In March, I noticed that Chrome OS 101 added an experimental flag to support variable refresh rates on Chromebook displays. Today I found a continuation of that effort and it may boost your Chromebook battery life. Google is trying to add functionality that adjusts your Chromebook screen’s refresh rate based on power.
Variable display refresh rates
If you’re not familiar with what a variable refresh rate is, this summary from my March report provides a high-level overview:
If your Chromebook has a 30 Hz display, that basically means it can render or show 30 different frames every second. Likewise, a 60 Hz display can show 60 frames per second. The higher the number, the smoother the overall display looks, particularly when watching videos or playing games.
Graphics chips and cards can often output video content faster than a basic display can handle them. This is evident by what’s called “screen tearing”; the display can’t keep up with the video output.
However, higher-end computers and monitors are available to show video frames as fast as a GPU can send them.
I have an external monitor, for example, that can display up to 144 frames per second. It’s paired with an Nvidia RTX 3080 GPU that, in many cases, can actually send that many video frames every second. The end result is that I see a much smoother picture on that monitor.
The Chromebook battery problem with variable refresh rates
Assuming your Chromebook does support variable refresh rates, this is a good thing, right?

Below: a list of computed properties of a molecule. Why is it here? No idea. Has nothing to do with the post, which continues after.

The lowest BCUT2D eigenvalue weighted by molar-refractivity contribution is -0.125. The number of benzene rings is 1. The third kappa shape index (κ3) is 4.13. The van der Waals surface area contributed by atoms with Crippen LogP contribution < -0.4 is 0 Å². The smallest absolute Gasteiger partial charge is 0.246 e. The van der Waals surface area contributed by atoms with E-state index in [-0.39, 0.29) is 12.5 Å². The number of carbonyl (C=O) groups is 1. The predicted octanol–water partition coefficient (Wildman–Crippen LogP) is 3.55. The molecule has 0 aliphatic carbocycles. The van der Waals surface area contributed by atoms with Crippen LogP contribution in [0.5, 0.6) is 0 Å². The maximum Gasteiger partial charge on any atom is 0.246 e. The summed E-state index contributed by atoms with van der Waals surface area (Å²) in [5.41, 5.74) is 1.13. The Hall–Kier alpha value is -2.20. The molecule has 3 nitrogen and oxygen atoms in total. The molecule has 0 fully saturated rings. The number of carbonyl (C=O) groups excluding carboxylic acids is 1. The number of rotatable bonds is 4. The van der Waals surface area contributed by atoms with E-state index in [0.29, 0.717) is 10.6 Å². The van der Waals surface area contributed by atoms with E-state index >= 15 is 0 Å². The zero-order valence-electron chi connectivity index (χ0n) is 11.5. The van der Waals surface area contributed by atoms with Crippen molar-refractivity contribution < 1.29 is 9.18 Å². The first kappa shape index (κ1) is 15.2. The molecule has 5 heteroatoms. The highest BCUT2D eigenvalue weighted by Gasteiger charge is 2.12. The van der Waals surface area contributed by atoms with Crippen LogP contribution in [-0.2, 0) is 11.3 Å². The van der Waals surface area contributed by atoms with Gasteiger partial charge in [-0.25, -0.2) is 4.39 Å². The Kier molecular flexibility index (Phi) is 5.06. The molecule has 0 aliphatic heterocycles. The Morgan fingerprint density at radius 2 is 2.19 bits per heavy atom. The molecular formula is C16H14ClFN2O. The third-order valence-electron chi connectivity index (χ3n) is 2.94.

Yes, from a visual standpoint. No, from a Chromebook battery standpoint.
It takes more power to display video at a higher frame rate, which in turn will eat into your Chromebook battery life. So Chrome OS code changes are in the works to address this. The main one explains that a Chromebook will adjust (read: reduce) the display refresh rate when on low power, such as when running on a battery:
RefreshRateThrottleController observers changes to the power state and requests DisplayConfigurator to throttle the internal display’s refresh rate when in low power scenarios.
By reducing the display refresh rate of a Chromebook, less power is consumed. In turn, you’d see Chromebook battery savings and longer run-time on a charge.
Of course, being an experimental, work-in-progress feature, there will be a flag to enable and test this refresh rate throttling. As of now, it will appear at
Even though I’m running the latest Chrome OS 105 Dev Channel on my Chromebook, this flag doesn’t yet appear. So it may not show up on early Chromebook builds for a few weeks yet.
If I can get my hands on a device that does support variable refresh rates, I’ll enable the flag once it lands. Then I can get an idea of how much Chromebook battery life this future feature might save.